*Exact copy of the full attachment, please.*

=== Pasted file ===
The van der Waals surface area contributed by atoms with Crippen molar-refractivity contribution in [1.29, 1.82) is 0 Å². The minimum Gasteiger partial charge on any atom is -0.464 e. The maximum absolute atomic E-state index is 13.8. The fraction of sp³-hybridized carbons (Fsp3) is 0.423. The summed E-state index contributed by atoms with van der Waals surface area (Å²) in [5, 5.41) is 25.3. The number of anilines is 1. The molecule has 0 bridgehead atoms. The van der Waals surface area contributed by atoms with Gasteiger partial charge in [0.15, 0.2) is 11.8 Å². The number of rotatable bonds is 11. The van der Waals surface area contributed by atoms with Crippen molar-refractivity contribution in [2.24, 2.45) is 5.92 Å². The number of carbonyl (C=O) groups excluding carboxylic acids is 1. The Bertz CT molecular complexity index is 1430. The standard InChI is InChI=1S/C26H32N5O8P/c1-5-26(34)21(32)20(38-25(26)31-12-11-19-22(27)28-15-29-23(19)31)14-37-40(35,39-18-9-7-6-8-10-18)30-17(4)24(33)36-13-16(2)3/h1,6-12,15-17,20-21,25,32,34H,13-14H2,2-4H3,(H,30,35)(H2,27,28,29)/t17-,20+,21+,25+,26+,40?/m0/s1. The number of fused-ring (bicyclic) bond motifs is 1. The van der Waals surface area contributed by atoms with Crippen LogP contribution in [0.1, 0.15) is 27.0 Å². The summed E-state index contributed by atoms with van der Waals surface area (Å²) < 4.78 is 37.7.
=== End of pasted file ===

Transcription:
The van der Waals surface area contributed by atoms with Crippen molar-refractivity contribution in [1.29, 1.82) is 0 Å². The minimum Gasteiger partial charge on any atom is -0.464 e. The maximum absolute atomic E-state index is 13.8. The fraction of sp³-hybridized carbons (Fsp3) is 0.423. The summed E-state index contributed by atoms with van der Waals surface area (Å²) in [5, 5.41) is 25.3. The number of anilines is 1. The molecule has 0 bridgehead atoms. The van der Waals surface area contributed by atoms with Gasteiger partial charge in [0.15, 0.2) is 11.8 Å². The number of rotatable bonds is 11. The van der Waals surface area contributed by atoms with Crippen molar-refractivity contribution in [2.24, 2.45) is 5.92 Å². The number of carbonyl (C=O) groups excluding carboxylic acids is 1. The Bertz CT molecular complexity index is 1430. The standard InChI is InChI=1S/C26H32N5O8P/c1-5-26(34)21(32)20(38-25(26)31-12-11-19-22(27)28-15-29-23(19)31)14-37-40(35,39-18-9-7-6-8-10-18)30-17(4)24(33)36-13-16(2)3/h1,6-12,15-17,20-21,25,32,34H,13-14H2,2-4H3,(H,30,35)(H2,27,28,29)/t17-,20+,21+,25+,26+,40?/m0/s1. The number of fused-ring (bicyclic) bond motifs is 1. The van der Waals surface area contributed by atoms with Crippen LogP contribution in [0.1, 0.15) is 27.0 Å². The summed E-state index contributed by atoms with van der Waals surface area (Å²) < 4.78 is 37.7.